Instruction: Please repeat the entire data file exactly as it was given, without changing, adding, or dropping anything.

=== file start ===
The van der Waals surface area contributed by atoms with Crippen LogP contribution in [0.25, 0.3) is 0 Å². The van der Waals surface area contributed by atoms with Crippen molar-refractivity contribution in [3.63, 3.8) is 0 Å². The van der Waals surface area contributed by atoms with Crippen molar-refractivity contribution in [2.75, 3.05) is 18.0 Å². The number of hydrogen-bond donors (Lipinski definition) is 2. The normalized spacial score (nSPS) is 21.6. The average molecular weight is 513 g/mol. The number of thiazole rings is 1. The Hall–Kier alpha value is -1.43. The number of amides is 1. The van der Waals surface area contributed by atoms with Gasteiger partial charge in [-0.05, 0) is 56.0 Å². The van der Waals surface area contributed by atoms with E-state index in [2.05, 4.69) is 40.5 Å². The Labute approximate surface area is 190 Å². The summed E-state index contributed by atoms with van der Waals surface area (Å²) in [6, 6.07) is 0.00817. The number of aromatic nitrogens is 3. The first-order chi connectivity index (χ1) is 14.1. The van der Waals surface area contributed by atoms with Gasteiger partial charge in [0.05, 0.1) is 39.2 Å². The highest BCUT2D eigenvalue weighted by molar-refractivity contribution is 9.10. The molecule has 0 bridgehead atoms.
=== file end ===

The van der Waals surface area contributed by atoms with Crippen LogP contribution in [0.25, 0.3) is 0 Å². The van der Waals surface area contributed by atoms with Crippen molar-refractivity contribution in [3.63, 3.8) is 0 Å². The van der Waals surface area contributed by atoms with Crippen molar-refractivity contribution in [2.75, 3.05) is 18.0 Å². The number of hydrogen-bond donors (Lipinski definition) is 2. The normalized spacial score (nSPS) is 21.6. The average molecular weight is 513 g/mol. The number of thiazole rings is 1. The Hall–Kier alpha value is -1.43. The number of amides is 1. The van der Waals surface area contributed by atoms with Gasteiger partial charge in [-0.05, 0) is 56.0 Å². The van der Waals surface area contributed by atoms with E-state index in [2.05, 4.69) is 40.5 Å². The Labute approximate surface area is 190 Å². The summed E-state index contributed by atoms with van der Waals surface area (Å²) in [6, 6.07) is 0.00817. The number of aromatic nitrogens is 3. The first-order chi connectivity index (χ1) is 14.1. The van der Waals surface area contributed by atoms with Gasteiger partial charge in [0.05, 0.1) is 39.2 Å². The highest BCUT2D eigenvalue weighted by molar-refractivity contribution is 9.10. The molecule has 0 bridgehead atoms.